Amali Samarasinghe, Ph.D.

Amali Samarasinghe, Ph.D.

Institution: The University of Tennessee Health Science Center

Project: Influenza Virus Promotes Eosinophil Appetite for Bacteria

Grant(s): Innovation Award

Many people are burdened with more than one disease at a time, largely due to incidence of chronic diseases such as asthma, COPD, diabetes and obesity. Therefore, during influenza season, a large number of flu patients have underlying complications. This changes the immune system’s response. Understanding how the immune system in a patient with underlying asthma responds to respiratory infections is important for personalized approaches to therapy. Our research is focused on eosinophils, cells that are of utmost importance to the development of asthma, and how they respond to influenza virus and Streptococcus pneumoniae bacteria when exposed to both agents simultaneously. Our data suggest that exposure to a virus improves the antibacterial functions in eosinophils. Our studies are aimed at understanding the mechanisms by which this occurs in order to identify novel therapeutic avenues to counter bacterial pneumonia that results after influenza.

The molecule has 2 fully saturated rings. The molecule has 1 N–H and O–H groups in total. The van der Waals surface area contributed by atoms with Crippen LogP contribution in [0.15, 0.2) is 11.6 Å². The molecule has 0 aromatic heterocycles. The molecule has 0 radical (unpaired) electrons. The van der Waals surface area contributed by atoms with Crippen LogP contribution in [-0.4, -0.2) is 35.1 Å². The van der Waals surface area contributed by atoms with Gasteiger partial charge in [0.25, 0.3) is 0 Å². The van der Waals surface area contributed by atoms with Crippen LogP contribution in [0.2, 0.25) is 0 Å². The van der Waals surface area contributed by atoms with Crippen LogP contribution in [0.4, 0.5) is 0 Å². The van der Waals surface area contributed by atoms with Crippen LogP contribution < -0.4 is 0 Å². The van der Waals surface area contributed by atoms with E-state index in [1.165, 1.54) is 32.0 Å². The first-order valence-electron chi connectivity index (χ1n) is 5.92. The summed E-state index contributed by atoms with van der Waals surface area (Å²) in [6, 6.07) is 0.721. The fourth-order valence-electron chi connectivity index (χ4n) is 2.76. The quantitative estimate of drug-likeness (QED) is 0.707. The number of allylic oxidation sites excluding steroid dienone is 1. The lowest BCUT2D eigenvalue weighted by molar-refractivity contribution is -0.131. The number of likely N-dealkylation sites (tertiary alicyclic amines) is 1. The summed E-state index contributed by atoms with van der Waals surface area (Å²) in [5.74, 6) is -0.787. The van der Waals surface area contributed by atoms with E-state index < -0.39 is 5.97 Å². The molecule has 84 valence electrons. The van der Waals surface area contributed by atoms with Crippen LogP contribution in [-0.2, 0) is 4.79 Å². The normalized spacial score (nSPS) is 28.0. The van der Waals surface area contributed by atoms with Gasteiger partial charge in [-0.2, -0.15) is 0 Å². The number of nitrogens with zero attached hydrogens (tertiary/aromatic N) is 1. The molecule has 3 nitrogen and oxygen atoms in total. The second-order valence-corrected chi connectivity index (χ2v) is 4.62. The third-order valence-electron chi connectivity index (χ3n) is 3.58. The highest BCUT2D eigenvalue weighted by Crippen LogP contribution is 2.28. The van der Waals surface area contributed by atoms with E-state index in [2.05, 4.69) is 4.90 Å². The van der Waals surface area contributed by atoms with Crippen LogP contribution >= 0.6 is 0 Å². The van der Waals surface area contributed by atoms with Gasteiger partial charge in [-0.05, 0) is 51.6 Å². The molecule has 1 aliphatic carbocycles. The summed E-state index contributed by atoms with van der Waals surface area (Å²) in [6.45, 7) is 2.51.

The Charles & Amelia Gould Innovation Award

Update:

We have determined that eosinophils possess antibacterial properties that include bacterial uptake and killing and that these functions are enhanced in eosinophils after influenza virus exposure. We have also identified receptors on eosinophils that play crucial roles in bacterial uptake. These early findings are intriguing as they suggest additional mechanisms by which asthma mitigates the severity of respiratory pathogen infections.

Eosinophils have potent antibacterial properties including engulfment of large numbers of bacteria, bacterial killing, and the release of antibacterial agents. These antibacterial functions are enhanced when eosinophils have had a prior exposure to influenza A virus. These early findings are intriguing as they suggest additional mechanisms by which asthma mitigates the severity of respiratory pathogen infections.

Freedom From Smoking Clinic
, | Sep 29, 2021
COPD Educator Course
, | Oct 20, 2021